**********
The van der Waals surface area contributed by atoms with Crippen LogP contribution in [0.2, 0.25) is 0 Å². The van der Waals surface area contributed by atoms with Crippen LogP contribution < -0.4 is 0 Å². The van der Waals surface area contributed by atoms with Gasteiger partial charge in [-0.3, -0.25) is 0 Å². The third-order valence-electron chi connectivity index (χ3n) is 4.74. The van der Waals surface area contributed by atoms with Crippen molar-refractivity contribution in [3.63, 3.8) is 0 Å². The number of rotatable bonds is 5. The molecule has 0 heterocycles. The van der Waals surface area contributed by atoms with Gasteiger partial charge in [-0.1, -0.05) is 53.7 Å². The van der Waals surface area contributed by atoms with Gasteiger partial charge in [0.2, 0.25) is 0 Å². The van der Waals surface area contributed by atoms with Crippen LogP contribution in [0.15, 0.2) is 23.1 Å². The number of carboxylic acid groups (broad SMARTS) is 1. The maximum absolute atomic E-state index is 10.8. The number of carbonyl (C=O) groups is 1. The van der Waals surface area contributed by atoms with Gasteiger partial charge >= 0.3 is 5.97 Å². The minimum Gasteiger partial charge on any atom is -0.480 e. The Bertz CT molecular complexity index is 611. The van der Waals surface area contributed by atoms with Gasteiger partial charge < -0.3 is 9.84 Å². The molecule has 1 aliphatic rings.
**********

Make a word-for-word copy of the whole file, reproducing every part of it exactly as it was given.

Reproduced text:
The van der Waals surface area contributed by atoms with Crippen LogP contribution in [0.2, 0.25) is 0 Å². The van der Waals surface area contributed by atoms with Crippen LogP contribution < -0.4 is 0 Å². The van der Waals surface area contributed by atoms with Gasteiger partial charge in [-0.3, -0.25) is 0 Å². The third-order valence-electron chi connectivity index (χ3n) is 4.74. The van der Waals surface area contributed by atoms with Crippen molar-refractivity contribution in [3.63, 3.8) is 0 Å². The number of rotatable bonds is 5. The molecule has 0 heterocycles. The van der Waals surface area contributed by atoms with Gasteiger partial charge in [-0.1, -0.05) is 53.7 Å². The van der Waals surface area contributed by atoms with Gasteiger partial charge in [0.2, 0.25) is 0 Å². The van der Waals surface area contributed by atoms with Crippen LogP contribution in [0.15, 0.2) is 23.1 Å². The number of carboxylic acid groups (broad SMARTS) is 1. The maximum absolute atomic E-state index is 10.8. The number of carbonyl (C=O) groups is 1. The van der Waals surface area contributed by atoms with Gasteiger partial charge >= 0.3 is 5.97 Å². The minimum Gasteiger partial charge on any atom is -0.480 e. The Bertz CT molecular complexity index is 611. The van der Waals surface area contributed by atoms with Gasteiger partial charge < -0.3 is 9.84 Å². The molecule has 1 aliphatic rings.